Exploring DC's Go-Go and Punk Music Scenes
Despite not being a major music hub like Los Angeles or New York City, DC’s music scene has created its own styles, trends, and sounds for decades. Famous musicians and bands alike have found a home in DC, blending multiple genres on one track. However, few musical movements have swept the city like go-go and punk rock, and only one has the honor of being named DC’s official music. Throughout the late 20th century, both of these movements captured the essence of what it meant to live in the nation’s capital, from political lyricism to the lively nightlife scene. At a time when the city was still recovering from the riots of 1968, population loss, and economic disinvestment, music served as one avenue for people to come together again.
Beginning in the 1970s with Chuck Brown (1936-2012) and The Soul Searcher’s creation of the genre at The Maverick Room in Edgewood, go-go quickly captured DC’s attention with its ability to engage the audience directly with the musicians in call and response. Go-Go’s popularity in DC also stemmed from its laid-back nature; bands would host concerts in formal settings, but would also play in people’s backyards, public parks, and wherever else people could dance and socialize. The genre hit its critical peak when EU’s track, “Da Butt”, charted nationally following its inclusion in Spike Lee’s 1988 film, “School Daze”. Despite its decline in popularity nationally, go-go continued to thrive in the city with those that started it. The clubs and concert halls that go-go artists frequented were popular because of the diversity that they fostered, as well as the community atmosphere they created.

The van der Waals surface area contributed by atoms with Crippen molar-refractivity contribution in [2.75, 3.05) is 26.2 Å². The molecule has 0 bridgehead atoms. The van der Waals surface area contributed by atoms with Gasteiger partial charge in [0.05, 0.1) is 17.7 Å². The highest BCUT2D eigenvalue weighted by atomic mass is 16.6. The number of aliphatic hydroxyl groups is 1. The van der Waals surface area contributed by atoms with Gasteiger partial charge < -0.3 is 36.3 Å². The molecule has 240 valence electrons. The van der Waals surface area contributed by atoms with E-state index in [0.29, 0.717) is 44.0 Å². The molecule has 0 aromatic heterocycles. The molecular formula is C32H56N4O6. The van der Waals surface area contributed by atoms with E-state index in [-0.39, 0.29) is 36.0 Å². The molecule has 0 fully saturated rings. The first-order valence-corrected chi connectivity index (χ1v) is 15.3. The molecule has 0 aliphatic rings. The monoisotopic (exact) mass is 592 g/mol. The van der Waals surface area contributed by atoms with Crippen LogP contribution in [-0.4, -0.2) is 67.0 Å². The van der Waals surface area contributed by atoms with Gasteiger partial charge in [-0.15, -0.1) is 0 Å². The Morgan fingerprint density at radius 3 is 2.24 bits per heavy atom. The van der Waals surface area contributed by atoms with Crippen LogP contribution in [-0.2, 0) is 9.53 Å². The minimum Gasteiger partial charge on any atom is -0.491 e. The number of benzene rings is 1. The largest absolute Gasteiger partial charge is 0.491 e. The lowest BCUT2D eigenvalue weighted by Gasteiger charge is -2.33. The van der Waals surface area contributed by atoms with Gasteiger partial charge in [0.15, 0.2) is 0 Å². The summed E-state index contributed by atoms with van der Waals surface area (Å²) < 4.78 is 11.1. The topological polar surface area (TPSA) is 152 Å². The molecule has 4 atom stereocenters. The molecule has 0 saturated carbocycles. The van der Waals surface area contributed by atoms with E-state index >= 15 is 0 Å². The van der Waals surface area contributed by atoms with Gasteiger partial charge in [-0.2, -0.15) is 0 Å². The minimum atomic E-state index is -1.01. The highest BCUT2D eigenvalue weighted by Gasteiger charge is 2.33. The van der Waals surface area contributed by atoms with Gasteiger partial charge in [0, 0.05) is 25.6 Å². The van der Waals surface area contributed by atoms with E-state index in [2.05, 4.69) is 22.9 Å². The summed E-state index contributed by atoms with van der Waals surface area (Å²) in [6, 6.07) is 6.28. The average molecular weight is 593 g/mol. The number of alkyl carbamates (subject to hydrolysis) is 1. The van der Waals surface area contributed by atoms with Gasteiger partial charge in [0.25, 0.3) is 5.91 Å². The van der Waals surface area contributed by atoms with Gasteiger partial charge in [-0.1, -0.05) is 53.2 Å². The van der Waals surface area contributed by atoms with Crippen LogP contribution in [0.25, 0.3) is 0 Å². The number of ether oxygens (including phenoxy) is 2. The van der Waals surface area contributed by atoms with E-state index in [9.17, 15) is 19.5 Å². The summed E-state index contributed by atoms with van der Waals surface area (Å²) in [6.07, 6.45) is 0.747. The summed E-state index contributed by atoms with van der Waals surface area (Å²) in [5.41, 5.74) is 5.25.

While DC did not create punk rock music, its quick success with young people in DC created a firestorm of new bands, trends, and world-renowned venues. Punk music and those that listened to it found a surprising sense of community in the white-collar, government-run city that echoed in the lyrics and chaos of the music. Because of the chaos, however, many venues refused to let punk bands play out of fear of property damage or destruction. This rejection didn’t stop punks from finding places to perform, though. Bands found performance spaces in a number of locations, whether they were formal concert venues or not.